In a period of austerity, applications of Legal Tech provide a realistic foundation from which we could rebuild acceptable levels of legal assistance. Severe cuts to civil legal aid have led to the development of a justice system that’s open to those who can afford it but closed to the most vulnerable and in need of its protection. The reach of legal aid cuts is laid bare in the Ministry of Justice’s own statistics. The year before the relevant provisions of the Legal Aid Sentencing and Punishment of Offenders Act (‘LASPO’) came into force, legal aid was granted in 925,000 cases; the year after it came into force, legal aid was only granted in 497,000 cases, a drop of 46 per cent.
The figures fail to tell the story of the human cost incurred as a result of such changes. In a private interview with Amnesty International, Sarah, an appellant in child care proceedings stated: “I feel alone, like I’ve been left in the dark without anywhere to get help…I’m scared about what that will mean for my kids” (Quoted in Amnesty International’s 2016 legal aid report, ‘Cuts that hurt: The impact of legal aid cuts in England on access to justice’).
Technology could be pivotal in helping people like Sarah overcome the growing problem of access to justice. There are many innovative ways we could deploy tech to enable this, and making greater use of online legal platforms would be a good start. Websites containing clear simple legal information and advice are useful for citizens. We have state-provided, online services that provide medical guidance and plenty of resources at www.NHS.uk, and there is no reason, especially for those who cannot afford otherwise, why legal help should not be similarly accessed.
Recent statistics from the Office for National Statistics suggest that 87% of British adults use the internet daily or almost daily. In contrast, the majority of citizens in England and Wales are unable to afford the services of lawyers and the courts.
Increasingly people are turning to online legal services for basic guidance on procedural and substantive issues. There are some quite basic online legal services available to citizens, for example the information available on https://www.citizensadvice.org.uk. Many of these kinds of legal services websites contain some static information about the services offered, electronic versions of paper flyers and brochures, and links to resources.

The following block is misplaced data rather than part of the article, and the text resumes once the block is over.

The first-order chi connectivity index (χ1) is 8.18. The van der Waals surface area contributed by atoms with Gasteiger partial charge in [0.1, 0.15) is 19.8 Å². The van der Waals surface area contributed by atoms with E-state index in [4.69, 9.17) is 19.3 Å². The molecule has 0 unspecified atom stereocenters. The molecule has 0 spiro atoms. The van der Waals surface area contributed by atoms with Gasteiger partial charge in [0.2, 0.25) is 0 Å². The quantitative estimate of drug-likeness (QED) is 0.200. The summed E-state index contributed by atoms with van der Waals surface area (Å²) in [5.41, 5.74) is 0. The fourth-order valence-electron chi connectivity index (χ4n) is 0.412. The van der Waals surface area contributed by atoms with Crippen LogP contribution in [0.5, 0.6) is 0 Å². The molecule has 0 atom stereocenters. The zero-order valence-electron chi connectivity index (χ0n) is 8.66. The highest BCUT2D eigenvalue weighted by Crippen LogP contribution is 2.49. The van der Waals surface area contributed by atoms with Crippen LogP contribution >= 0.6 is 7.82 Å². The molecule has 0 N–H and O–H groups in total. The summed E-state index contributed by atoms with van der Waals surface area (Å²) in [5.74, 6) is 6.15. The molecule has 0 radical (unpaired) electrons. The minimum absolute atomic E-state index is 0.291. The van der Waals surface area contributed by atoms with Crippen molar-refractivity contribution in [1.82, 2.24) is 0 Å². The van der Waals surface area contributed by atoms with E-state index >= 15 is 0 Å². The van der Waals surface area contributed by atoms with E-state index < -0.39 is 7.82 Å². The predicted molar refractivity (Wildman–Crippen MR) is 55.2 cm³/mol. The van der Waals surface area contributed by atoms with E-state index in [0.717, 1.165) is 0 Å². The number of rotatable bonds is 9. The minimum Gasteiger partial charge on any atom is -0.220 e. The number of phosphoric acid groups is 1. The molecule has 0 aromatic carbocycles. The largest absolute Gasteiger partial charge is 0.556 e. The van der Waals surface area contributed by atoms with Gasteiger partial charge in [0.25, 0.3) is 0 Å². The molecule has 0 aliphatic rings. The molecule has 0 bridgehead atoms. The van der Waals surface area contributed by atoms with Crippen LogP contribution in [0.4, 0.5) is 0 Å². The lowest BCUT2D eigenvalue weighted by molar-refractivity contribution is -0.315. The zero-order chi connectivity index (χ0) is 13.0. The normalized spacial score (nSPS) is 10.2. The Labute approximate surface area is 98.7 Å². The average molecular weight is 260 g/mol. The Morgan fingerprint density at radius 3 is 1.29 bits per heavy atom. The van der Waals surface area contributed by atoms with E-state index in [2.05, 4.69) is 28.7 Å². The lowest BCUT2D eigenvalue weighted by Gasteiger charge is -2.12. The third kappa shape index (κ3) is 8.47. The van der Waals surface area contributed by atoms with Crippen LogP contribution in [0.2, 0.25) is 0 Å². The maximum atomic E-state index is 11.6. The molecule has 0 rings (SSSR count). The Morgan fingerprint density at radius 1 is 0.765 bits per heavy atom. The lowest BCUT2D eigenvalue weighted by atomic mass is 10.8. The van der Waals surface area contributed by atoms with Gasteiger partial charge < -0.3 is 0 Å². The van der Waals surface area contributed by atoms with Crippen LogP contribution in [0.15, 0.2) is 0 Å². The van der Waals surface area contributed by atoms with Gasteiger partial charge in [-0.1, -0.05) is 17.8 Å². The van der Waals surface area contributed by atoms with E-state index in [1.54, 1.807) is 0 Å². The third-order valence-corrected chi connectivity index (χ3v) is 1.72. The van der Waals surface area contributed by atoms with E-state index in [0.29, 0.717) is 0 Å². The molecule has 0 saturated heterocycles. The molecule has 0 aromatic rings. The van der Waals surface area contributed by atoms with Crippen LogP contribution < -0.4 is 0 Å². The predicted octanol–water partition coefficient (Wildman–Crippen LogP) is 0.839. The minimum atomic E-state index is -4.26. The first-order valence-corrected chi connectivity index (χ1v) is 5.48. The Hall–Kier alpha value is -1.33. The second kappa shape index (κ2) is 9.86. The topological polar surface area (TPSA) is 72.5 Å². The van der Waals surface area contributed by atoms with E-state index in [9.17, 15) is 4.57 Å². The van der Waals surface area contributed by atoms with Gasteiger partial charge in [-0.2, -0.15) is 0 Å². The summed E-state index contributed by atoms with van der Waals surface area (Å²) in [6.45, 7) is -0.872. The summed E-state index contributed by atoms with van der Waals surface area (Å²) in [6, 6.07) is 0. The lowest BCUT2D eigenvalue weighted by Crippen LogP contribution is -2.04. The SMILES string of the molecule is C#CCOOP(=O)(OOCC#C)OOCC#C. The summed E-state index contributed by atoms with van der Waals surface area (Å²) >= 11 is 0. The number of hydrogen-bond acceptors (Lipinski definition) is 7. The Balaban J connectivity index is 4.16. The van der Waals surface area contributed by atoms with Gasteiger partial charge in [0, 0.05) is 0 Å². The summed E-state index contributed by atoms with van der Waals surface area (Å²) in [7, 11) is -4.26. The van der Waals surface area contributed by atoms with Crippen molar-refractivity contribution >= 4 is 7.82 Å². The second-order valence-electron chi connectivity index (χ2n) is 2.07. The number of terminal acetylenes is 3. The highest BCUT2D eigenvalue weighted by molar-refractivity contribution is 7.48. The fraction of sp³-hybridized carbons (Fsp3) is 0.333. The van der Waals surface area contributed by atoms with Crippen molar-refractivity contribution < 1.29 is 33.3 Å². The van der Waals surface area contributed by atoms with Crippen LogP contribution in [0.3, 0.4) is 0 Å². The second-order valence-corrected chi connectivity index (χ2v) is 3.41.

So where do we go from here?
One promising development in the web-based delivery of legal information is the provision of more interactive resources within these platforms, including document automation. Through the use of document automation we can generate polished and customised documents using information from the user’s responses to a simple questionnaire. The user is given sufficient information to answer simple questions and the underlying software incorporates those answers within a standard form to produce a completed document.
To help with statement drafting in child care proceedings, Lucy Yeatman and I created a simple informative web-based questionnaire using Contract Mill.
The current template provided on Gov.uk includes complex questions, which can be intimidating and difficult to understand.
Contract Mill enabled us to include extensive guidance notes and clear explanations in plain English so that anyone, even those with no legal knowledge or experience, can complete a document conveniently at a time and place that suits them.
Lucy and I have broken every single question down into manageable sub-questions. We thought about what the question was asking and we tried to frame it in a way which a user could easily understand. We are still working on the application and we hope to have it running very soon.
As Joel Tito from the Centre for Public Impact states “most engagement with the law still requires the costly intervention of a legal expert. It is here that recent developments in AI can have the most impact. If the legal reasoning process is capable of automation, access to justice would no longer be in the hands of a profession which has a pecuniary interest in maintaining a monopoly over legal services”.
In practice, we are far away from that capability. However, this ‘AI buzz’ has led to many believing that technology is either going to replace judges or shatter the evolution of law. In reality, when can recognize a particular technology’s extreme novelty, we can benefit from its efficiencies whilst we trial it at arm’s length. We can provide feedback and enable it to develop into the swift competent service we need it to be.
Whilst reading Tomorrow’s Lawyers by Richard Susskind, I was greatly inspired by a quote he drew attention to: “perfect is the enemy of the good”. A tech solution which may have a few weaknesses which we could work on and develop should be compared with what we actually have today, a system that is too expensive, inaccessible and barely understandable to those with no legal knowledge. I believe that in this period of austerity, simple applications of tech will be the solution that enables us to reform our court system.
Junior Legal Engineer at SYKE